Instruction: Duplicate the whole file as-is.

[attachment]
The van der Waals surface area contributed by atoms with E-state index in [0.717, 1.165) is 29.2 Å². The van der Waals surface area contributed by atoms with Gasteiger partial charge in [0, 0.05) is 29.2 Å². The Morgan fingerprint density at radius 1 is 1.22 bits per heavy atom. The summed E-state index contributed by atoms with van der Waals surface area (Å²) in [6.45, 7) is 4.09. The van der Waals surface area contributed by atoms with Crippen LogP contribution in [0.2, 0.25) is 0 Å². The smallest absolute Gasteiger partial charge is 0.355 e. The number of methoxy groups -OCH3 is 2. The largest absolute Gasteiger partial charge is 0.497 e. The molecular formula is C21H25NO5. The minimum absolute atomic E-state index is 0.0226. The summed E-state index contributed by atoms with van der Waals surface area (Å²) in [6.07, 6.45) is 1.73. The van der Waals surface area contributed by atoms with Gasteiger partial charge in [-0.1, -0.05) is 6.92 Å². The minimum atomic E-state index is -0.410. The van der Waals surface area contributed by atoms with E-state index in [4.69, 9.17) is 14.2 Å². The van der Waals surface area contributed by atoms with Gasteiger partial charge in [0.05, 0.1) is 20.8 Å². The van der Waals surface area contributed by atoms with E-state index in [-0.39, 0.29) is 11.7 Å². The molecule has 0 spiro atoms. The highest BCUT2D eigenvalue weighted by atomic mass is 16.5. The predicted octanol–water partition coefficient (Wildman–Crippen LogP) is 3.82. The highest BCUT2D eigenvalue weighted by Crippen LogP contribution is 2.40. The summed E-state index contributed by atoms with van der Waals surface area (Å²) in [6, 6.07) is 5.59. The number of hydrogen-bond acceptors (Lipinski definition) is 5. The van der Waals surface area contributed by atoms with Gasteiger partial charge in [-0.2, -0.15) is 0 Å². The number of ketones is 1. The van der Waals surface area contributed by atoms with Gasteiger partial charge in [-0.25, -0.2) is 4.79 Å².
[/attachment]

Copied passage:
The van der Waals surface area contributed by atoms with E-state index in [0.717, 1.165) is 29.2 Å². The van der Waals surface area contributed by atoms with Gasteiger partial charge in [0, 0.05) is 29.2 Å². The Morgan fingerprint density at radius 1 is 1.22 bits per heavy atom. The summed E-state index contributed by atoms with van der Waals surface area (Å²) in [6.45, 7) is 4.09. The van der Waals surface area contributed by atoms with Crippen LogP contribution in [0.2, 0.25) is 0 Å². The smallest absolute Gasteiger partial charge is 0.355 e. The number of methoxy groups -OCH3 is 2. The largest absolute Gasteiger partial charge is 0.497 e. The molecular formula is C21H25NO5. The minimum absolute atomic E-state index is 0.0226. The summed E-state index contributed by atoms with van der Waals surface area (Å²) in [6.07, 6.45) is 1.73. The van der Waals surface area contributed by atoms with Gasteiger partial charge in [-0.1, -0.05) is 6.92 Å². The minimum atomic E-state index is -0.410. The van der Waals surface area contributed by atoms with E-state index in [4.69, 9.17) is 14.2 Å². The van der Waals surface area contributed by atoms with Gasteiger partial charge in [0.05, 0.1) is 20.8 Å². The van der Waals surface area contributed by atoms with E-state index in [-0.39, 0.29) is 11.7 Å². The molecule has 0 spiro atoms. The highest BCUT2D eigenvalue weighted by atomic mass is 16.5. The predicted octanol–water partition coefficient (Wildman–Crippen LogP) is 3.82. The highest BCUT2D eigenvalue weighted by Crippen LogP contribution is 2.40. The summed E-state index contributed by atoms with van der Waals surface area (Å²) in [6, 6.07) is 5.59. The number of hydrogen-bond acceptors (Lipinski definition) is 5. The van der Waals surface area contributed by atoms with Gasteiger partial charge in [-0.2, -0.15) is 0 Å². The number of ketones is 1. The van der Waals surface area contributed by atoms with Gasteiger partial charge in [-0.25, -0.2) is 4.79 Å².